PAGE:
To JoRo personally, if the moderation put you off, I should have waited until I was a little less busy the other day with the Paddle site change and releasing four separate product updates at once. I was hectic, and if I didn’t treat your argument fairly I apologise.

The title I used initially was how I understood your ongoing argument—that the time for complex software was coming to a close (at least again, except for people in Simi Valley) and Scrivener should get ahead of that curve and stop making complex software: just focus on one simple UI driven from iOS and propagated through whatever means to PC and Mac. To my mind, that is abandoning Mac and PC development in the sense that one is no longer taking into account the unique advantages of a fully established deep operating system and the hardware these systems have available. That is what must be done, if the lowest common denominator is what drives design and development (at every level, from the user interface to the data model to the logic in between).

Re: (Moved from iPad bug report thread)

Posted: Fri Jun 28, 2019 3:52 pm
by kewms
Just yesterday, a friend of mine with a perfectly usable car was asking for recommendations for places to rent a truck.


Re: (Moved from iPad bug report thread)

Posted: Fri Jun 28, 2019 4:23 pm
by kewms
AmberV wrote:And I don’t think anyone can disagree with that. Most people just watch videos, respond to the occasional email and browse the Web. You don’t need much at all for that.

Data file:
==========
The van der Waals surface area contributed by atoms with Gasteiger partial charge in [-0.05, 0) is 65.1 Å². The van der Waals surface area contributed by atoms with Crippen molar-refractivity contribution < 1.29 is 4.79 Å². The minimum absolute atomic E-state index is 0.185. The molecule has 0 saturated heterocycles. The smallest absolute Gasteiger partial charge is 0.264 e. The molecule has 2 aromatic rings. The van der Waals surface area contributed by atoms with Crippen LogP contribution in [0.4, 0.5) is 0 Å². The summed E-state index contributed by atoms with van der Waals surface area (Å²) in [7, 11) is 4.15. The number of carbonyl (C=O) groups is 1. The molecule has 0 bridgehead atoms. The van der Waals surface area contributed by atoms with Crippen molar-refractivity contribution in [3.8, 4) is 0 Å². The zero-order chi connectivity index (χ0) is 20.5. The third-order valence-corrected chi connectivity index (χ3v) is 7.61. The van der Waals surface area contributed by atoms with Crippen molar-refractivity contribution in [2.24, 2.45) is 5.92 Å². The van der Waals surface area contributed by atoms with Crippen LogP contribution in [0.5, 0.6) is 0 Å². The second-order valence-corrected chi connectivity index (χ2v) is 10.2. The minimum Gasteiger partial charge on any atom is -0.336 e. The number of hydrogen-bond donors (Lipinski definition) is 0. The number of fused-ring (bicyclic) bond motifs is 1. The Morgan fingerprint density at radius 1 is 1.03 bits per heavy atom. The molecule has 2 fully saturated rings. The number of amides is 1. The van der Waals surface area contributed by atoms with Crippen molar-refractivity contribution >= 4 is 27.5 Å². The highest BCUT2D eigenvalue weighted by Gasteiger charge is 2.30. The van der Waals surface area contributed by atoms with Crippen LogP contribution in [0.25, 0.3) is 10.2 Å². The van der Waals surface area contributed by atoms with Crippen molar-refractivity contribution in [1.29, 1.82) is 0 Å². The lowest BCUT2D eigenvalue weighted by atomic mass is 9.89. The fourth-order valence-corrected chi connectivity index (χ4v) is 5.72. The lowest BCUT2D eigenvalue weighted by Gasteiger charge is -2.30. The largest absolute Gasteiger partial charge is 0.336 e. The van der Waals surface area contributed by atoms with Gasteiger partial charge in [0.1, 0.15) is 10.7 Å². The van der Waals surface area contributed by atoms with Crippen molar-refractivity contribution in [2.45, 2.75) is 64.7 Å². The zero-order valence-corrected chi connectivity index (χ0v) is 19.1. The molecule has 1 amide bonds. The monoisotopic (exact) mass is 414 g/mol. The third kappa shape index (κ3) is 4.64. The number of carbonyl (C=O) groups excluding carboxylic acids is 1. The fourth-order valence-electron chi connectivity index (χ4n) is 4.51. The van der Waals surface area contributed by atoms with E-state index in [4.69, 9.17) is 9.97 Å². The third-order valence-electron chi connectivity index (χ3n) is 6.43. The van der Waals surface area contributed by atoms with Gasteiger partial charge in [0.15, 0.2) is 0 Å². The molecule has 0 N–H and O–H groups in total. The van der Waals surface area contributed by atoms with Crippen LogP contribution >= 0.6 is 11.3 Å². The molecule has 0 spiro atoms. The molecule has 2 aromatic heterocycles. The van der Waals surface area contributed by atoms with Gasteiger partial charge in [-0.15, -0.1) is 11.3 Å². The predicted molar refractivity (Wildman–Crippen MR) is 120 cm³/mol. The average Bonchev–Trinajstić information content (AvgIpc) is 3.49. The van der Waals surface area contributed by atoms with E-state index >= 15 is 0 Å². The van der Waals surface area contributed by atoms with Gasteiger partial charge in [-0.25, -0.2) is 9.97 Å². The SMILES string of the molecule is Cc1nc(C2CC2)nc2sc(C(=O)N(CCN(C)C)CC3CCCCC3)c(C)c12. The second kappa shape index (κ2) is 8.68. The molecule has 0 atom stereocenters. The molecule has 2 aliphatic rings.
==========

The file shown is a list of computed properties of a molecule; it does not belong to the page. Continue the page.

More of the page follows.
I think many conversations around this topic also blur the lines between "work" and "leisure." The very same person who spends their leisure time watching cat videos and browsing the web might *also* spend eight hours a day crunching spreadsheets or assembling presentation materials. They might only buy a tablet or a phone with their personal funds -- and that's a big change from the days when you had to have a computer to browse the web -- but their employer is buying a heck of a lot of laptops and desktops.

Writers as a category straddle the line because so many of us are self-employed or write as a sideline. But writing -- or at least the kind of writing Scrivener emphasizes -- is a *work* task, demanding *work*-capable tools.


Re: (Moved from iPad bug report thread)

Posted: Sun Jun 30, 2019 5:34 pm
by garpu
JoRo wrote:1. Some forum users (possibly ageing, and some open about having conditions that don't always welcome change) who are happy with things as they are.

Yeah, and? If someone needs accommodation and some sort of feature that's been there and worked a certain way from the beginning, that's not going to magically change. From an accessibility standpoint, if a piece of software needs to work a certain way to be useful to those who need it and it inconveniences me or doesn't work the way I'd like, then that's on *me,* as one who doesn't need those accommodations, even if that piece of software doesn't work the way I think it should.